Its 1983, and today is Ruby's 13th birthday, and she finds out that her parents aren't really her biological parents. While this might be shocking and upsetting to most, this gives Ruby a sense of hope. We learn that she has had a less than ideal childhood - suffering abuse at the hands of her stepfather. Now Ruby is determined to go and find her real mother and father out there. 

She begins her journey with nothing but a suitcase and her only true friend, Shadow Boy. While venturing through the woods, she comes across a group of siblings that live alone out there. They take her in and Ruby quickly suspects that something is not what it seems. Who can she trust and who could be a threat?

The story is mainly told through the eyes of Ruby, but we do have some jumping timelines and see through the eyes of her biological mother, and even some chapters with Shadow Boy are thrown in. THE DOLL FUNERAL is definitely not a thriller. It had more of the classic fairytale elements present - the evil step parents, an enchanted forest, and her imaginary friend Shadow Boy. A much slower paced novel than her debut, but still beautifully written. 

Without a doubt, Hamer can write a story with incredible prose and create these complex characters, but this one shouldn't have been presented as a thriller. I agree with my reading buddy, Sam of Clues and Reviews, that this was definitely not marketed properly. However, if you want a story that's character focused and more on the contemporary fiction side with a dash of fantasy, then this is the book for you! Just don't go into it expecting an edge-of-your-seat thriller. 

I give this one 3.5/5 stars!
Sam's Thoughts:

The Doll Funeral, the newest novel by Kate Hamer, was a story that was completely different from any novel I have read lately. Marketed as a mystery thriller, I would have to say this one read more like a contemporary fantasy novel with a twist. Beautiful prose, a strong narrative voice and some mystical elements had me flipping through the pages.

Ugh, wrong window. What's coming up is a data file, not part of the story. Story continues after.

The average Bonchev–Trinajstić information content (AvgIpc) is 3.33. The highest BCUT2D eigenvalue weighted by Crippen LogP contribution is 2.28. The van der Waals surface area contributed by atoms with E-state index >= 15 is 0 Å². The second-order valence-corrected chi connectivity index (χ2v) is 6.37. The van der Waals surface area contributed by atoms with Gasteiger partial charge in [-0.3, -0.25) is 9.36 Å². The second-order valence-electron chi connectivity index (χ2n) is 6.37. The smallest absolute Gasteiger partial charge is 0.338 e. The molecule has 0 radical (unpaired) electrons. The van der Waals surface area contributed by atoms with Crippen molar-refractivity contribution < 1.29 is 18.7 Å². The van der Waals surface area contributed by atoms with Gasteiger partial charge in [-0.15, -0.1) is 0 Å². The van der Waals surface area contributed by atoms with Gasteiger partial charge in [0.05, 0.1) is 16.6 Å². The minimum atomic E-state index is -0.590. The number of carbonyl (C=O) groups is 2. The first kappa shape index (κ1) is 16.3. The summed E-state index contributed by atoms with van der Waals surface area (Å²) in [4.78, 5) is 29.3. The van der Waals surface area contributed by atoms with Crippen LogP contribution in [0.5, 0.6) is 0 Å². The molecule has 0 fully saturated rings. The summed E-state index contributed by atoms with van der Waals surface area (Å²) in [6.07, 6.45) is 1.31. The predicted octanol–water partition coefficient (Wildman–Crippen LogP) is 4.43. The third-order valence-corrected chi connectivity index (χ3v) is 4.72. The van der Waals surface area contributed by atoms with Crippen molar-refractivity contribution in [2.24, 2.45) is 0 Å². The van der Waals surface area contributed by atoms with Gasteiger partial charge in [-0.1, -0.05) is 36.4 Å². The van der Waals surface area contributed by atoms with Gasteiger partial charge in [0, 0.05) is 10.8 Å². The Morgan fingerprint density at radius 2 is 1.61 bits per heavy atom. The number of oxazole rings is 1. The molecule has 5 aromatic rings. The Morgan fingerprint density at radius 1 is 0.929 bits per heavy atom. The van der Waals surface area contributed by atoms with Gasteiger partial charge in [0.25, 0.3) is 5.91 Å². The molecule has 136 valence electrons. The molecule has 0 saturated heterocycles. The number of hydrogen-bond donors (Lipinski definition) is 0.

The novel opens with Ruby, on her thirteenth birthday, finding out that her parents are not her birth parents. This tidbit gives Ruby hope, as she has had less than an ideal childhood, suffering abuse at the hands of her stepfather. As she goes on the hunt for her birth family, Hamer introduces us to a mishmash of misfit characters and weaves out their stories. 

I loved the narrative voice in The Doll Funeral. The story is told (in majority) through the eyes of Ruby as she goes on the hunt for her birth parents in 1983. Ruby has a special gift. She can see death; mostly in the form of a shadow that she has seen for as long as she can remember. With “Shadow” by her side, she sets off on a journey to find out where she came from. Ruby’s birth mother narrates the other sections of the story, in 1970, as she explains Ruby’s early years and how she ended up with her stepfamily. 

The story had a definite magical element to it. Hamer relies on characteristics of classic fairy tales to create a sort of eerie and hypnotising narrative. From the “evil stepfamily” to the enchanted Forest of Dean, I felt like I was in a story by the Brother’s Grimm. 

Although I acknowledge the beauty of Hamer’s writing, I did not find that this one read like a true thriller. It was much slower paced and more focused on character development than a plot. I feel this one was not marketed properly. 

If you are looking for a fast-paced thriller, this will not be it. However, if you enjoy a story with supernatural elements that builds slowly, then you would enjoy this one! 
I gave it a 3.5/5 stars.  

Big thank you to Melville House for these copies in return for our honest opinions.